Spontaneous Depolarizing Synaptic Potentials in the Neostriatum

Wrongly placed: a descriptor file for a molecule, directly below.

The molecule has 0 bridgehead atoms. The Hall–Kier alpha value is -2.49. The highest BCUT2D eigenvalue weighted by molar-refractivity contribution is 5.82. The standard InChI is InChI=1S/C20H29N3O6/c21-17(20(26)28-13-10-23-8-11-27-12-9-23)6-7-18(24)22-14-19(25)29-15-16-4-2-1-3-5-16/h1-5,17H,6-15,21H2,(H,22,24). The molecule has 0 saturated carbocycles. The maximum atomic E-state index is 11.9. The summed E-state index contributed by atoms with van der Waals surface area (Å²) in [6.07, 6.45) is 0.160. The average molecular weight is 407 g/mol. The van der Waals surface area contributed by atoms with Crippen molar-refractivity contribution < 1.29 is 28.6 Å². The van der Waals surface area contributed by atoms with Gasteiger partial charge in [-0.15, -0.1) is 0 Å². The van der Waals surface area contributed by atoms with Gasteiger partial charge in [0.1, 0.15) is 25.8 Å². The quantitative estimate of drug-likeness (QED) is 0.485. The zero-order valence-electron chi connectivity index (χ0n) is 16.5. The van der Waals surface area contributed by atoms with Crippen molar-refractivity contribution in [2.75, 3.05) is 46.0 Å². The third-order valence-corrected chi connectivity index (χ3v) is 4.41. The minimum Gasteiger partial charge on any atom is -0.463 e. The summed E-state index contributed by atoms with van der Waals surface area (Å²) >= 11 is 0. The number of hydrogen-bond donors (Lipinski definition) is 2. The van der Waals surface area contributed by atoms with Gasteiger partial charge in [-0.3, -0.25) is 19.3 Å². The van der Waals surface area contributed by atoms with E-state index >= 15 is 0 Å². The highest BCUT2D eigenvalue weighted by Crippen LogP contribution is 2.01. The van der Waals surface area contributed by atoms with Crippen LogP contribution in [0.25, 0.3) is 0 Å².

Although several “in vivo” and “ in vitro” studies have previously shown that neostriatal neurons have a very low frequency of spontaneous firing activity, a common finding of some of these reports was the presence of large spontaneous depolarizing potentials (SDPs) during intracellular recordings (Hull et al. 1970; Buchwald et al. 1973; Bernardi et al. 1976; Sugimori et al. 1978; Wilson and Groves 1981; Bishop et al. 1982; Calabresi et al. 1987b). These SDPs were very frequent “in vivo”, but their amplitude was insufficient to trigger high frequencies of firing activity. The finding that these potentials are present also “in vitro”, where they are smaller and less frequent, seems to suggest that SDPs are synaptically mediated (Calabresi et al. 1990a; 1990b). In fact, the surgical manipulations carried out in the slicing procedures could at least in part interrupt synaptic projections originating from the afferent structures to the neostriatum. In several neurons the SDPs cause brief bursts of action potentials followed by relatively long pauses of firing activity (Wilson and Groves 1981; Calabresi et al. 1990a). The contribution of these potentials to the regulation of the neuronal excitability of neostriatal cells may be of major importance in controlling of the functions of the basal ganglia during movements (De Long, 1973; Groves, 1981). In addition, the impairment of the mechanisms from which these potentials originate may significantly alter the complex balance between intrinsic neuronal properties and afferent synaptic inputs within the neostriatum thus generating some extrapyramidal syndromes (Bird and Iversen, 1974; Groves, 1983; Calabresi et al. 1989). For these reasons in the present paper we have studied some physiological and pharmacological characteristics of the SDPs recorded both “ in vivo ” and “ in vitro ”. In this report we also review previously published data concerning these potentials (Calabresi 1987a; 1987b; 1988a; 1988b; 1990a; 1990b).
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